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22

I ended up with this conclusion after searching a lot. Useful info in Unity Stats. ARMv7: 98.1% Intel x86: 1.7% However I was not satisfied so I verified it from many resources. According to Android Documentation. armeabi was deprecated in r16. Removed in r17. No hard float. and Historically the NDK supported 32-bit and 64-bit MIPS, but support ...


15

Since ultimately you're deciding whether x86 is still worthy of spending effort to support, I'm listing several facts about x86 for Android devices here: Intel had decided to discontinue the Atom line for phones/tablets. The last generation of handheld Atom - x3, x5 and x7 series - were at best equipped on lower-end Chinese Android tablets. Some come with ...


3

From Google Play Console (supporting a minimum of Android 4.1 and landscape screen): x86: 287 devices arm64-v8a: 3136 devices armeabi-v7a: 11716 devices


2

The "Show CPU usage" feature shows an overlay on the screen, listing the processes using CPU, sorted by usage. Turn it on through "Settings" > "Developer options" > "Monitoring": "Show CPU usage". Turn it off when you don't need it, because it takes up a lot of screen space.


2

Enable Developer Options on your phone (usually done by tapping the Build Number in Settings → About phone 7 times) and look for an option named "Running Services" in it. It shows a list of all applications which are running, for how long, and the amount of RAM they are using. If you tap on the app it will also list those services of the app which are ...


2

From Android - Handset built in Developer Tools - “Show Cpu Usage” option meaning? Leszek's answer Numbers in the first row shows average CPU usage in time intervals 1 minute/5 minutes/15 minutes. Color bars shows how much time CPU spends in userspace(green), kernel(red), i/o(blue). Also see the accepted answer for a developer explanation


2

I think you are mistaking the "Kryo" brand from Qualcomm from being different than just a customized version of ARM big.LITTLE. As stated in the Qualcomm Snapdragon 660/630 announcement article from Anandtech: Snapdragon 660’s Kryo 260 CPU uses four semi-custom Cortex-A73 cores in the “performance” cluster and four semi-custom Cortex-A53 cores in the “...


1

A couple of things: Applications that show running processes are only able to show the user processes (meaning no kernel processes) Android gives more priority to the application in the foreground (the one you are currently seeing). When you open the the task manager, the other processes are being capped. The measuring you are trying to do influences the ...


1

Even though you think you're only running a single app at a time, that doesn't mean only a single thread is running. Getting the UI from that app onto the screen is actually done by a second process, called Surface Flinger. Even within that one app you're using, there are probably multiple threads: one drawing the UI and responding to your input, another ...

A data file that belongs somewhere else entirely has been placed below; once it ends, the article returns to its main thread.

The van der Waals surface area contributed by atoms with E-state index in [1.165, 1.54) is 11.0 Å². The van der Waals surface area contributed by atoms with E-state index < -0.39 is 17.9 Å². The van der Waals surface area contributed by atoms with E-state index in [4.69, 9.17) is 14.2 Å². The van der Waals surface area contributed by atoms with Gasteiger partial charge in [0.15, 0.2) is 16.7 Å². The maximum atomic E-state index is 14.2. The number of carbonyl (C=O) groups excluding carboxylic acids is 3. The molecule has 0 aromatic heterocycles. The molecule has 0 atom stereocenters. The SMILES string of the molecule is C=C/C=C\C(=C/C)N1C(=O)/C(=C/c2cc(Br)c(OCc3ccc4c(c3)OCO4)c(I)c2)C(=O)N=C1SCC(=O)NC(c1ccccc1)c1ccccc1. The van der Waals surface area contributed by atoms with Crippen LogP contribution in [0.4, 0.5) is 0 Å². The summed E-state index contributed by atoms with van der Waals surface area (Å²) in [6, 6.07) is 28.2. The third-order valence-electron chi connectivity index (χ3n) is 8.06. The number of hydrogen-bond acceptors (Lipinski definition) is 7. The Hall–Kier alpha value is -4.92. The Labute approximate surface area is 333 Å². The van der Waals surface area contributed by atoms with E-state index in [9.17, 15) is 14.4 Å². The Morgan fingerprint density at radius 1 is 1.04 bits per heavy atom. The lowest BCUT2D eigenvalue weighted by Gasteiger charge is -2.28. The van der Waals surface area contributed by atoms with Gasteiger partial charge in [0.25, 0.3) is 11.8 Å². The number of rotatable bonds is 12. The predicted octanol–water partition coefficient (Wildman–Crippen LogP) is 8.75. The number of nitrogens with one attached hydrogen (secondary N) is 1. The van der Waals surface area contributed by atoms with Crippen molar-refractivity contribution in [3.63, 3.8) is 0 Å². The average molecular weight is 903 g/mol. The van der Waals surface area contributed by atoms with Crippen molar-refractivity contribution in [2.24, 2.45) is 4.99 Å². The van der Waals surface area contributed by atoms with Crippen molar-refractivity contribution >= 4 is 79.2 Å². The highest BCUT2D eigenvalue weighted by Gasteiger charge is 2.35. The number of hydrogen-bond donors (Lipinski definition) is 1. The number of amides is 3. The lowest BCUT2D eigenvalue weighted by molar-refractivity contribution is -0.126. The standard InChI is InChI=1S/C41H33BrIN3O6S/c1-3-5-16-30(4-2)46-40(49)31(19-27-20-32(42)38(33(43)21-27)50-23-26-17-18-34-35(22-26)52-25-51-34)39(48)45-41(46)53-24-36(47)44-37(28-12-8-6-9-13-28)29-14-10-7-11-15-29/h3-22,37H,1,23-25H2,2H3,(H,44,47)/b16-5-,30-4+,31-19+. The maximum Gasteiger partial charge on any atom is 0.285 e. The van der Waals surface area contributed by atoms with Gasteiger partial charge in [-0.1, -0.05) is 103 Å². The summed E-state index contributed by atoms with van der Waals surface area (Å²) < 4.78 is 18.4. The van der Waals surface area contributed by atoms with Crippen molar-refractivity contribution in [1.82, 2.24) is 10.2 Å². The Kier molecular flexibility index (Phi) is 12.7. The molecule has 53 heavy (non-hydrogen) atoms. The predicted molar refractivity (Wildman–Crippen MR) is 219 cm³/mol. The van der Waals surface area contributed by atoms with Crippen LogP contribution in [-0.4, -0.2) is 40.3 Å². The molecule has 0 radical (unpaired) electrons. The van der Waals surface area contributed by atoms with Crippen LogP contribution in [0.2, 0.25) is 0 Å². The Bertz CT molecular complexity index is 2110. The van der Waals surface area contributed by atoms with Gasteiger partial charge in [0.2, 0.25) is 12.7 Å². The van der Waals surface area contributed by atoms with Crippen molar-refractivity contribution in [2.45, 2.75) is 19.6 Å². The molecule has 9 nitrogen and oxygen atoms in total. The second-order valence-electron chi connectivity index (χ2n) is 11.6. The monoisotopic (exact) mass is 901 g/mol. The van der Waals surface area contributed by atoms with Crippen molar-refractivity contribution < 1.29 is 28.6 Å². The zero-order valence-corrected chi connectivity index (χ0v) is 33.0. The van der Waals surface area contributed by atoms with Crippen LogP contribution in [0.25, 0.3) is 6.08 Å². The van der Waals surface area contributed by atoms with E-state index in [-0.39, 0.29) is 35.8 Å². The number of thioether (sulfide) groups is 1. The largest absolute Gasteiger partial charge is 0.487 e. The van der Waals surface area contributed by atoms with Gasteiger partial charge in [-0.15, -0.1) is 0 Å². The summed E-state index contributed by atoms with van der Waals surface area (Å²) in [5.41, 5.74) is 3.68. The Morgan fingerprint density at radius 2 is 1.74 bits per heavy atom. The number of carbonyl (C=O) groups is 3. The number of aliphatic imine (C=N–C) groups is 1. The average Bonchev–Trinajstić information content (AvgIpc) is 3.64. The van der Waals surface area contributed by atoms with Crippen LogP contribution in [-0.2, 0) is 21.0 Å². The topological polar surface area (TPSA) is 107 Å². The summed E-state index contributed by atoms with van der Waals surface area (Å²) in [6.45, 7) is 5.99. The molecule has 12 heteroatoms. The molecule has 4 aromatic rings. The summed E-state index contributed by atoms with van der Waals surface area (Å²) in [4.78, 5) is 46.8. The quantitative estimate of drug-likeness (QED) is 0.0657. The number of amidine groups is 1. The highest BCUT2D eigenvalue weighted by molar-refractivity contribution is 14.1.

1

You can force your cpu to work at full speed by changing the governor to Performance. If you are not sure what a governor is, you need to have ROOT ACCESS then you can use an app named Kernel Adiutor(https://play.google.com/store/apps/details?id=com.grarak.kerneladiutor&hl=en) to change the cpu governor. Also, overclocking would require a custom kernel ...


1

The reason of battery drain is mostly app. Either because of poor developing skills of developer or because app is doing something it shouldn't. Well if you overcharged it for 2 hours after full charge you don't have to worry no battery is that bad to die like that I mostly left phone on charger over night and I don't have any problems, yet :). This picture ...


1

Yep, same here thought which brought me here but then noticed also if you fire few apps and then switch between these and back to CPU-z it will shortly show activity on all cores.


1

Is there any way of activating all cores? You can't. The hardware is not designed to have all 8 cores active. The reason for this is that this Octacore CPU is actually based on big.LITTLE technology, where there are two sets of four cores: a powerful big cores used for heavy processing (e.g. gaming) and energy efficient LITTLE cores used for low load ...


1

If you switch to other apps and then back to CPU-Z, you would briefly see all the cores working.


1

Actually the core usage depends on the usage of particular apps. Like, if you use high graphics game you'll usually find that the number of core in use are more whereas if you use simple applications like WhatsApp Messenger the number of core in use will be 3-4 maximum. Hope it helped you.


1

It all depends on how the apps that are running are written and if they can actually make use of multiple cores. Even if you are running a heavy application, if it cant make use of all the cores, the other cores might still be appearing as off. Most system apps these days can use all the cores that the hardware has to offer. Bottom Line: You do not at all ...


1

That is perfectly fine. Why would 8 cores be active if you are in cpu-z app. Four cores are let's say active all time, and other four are jumping in if needed, cpu-z don't need 8 cores trust me. Try runing some heavy process like video convertor or unziping huge file, and in time of converting/unziping open cpu-z and see.


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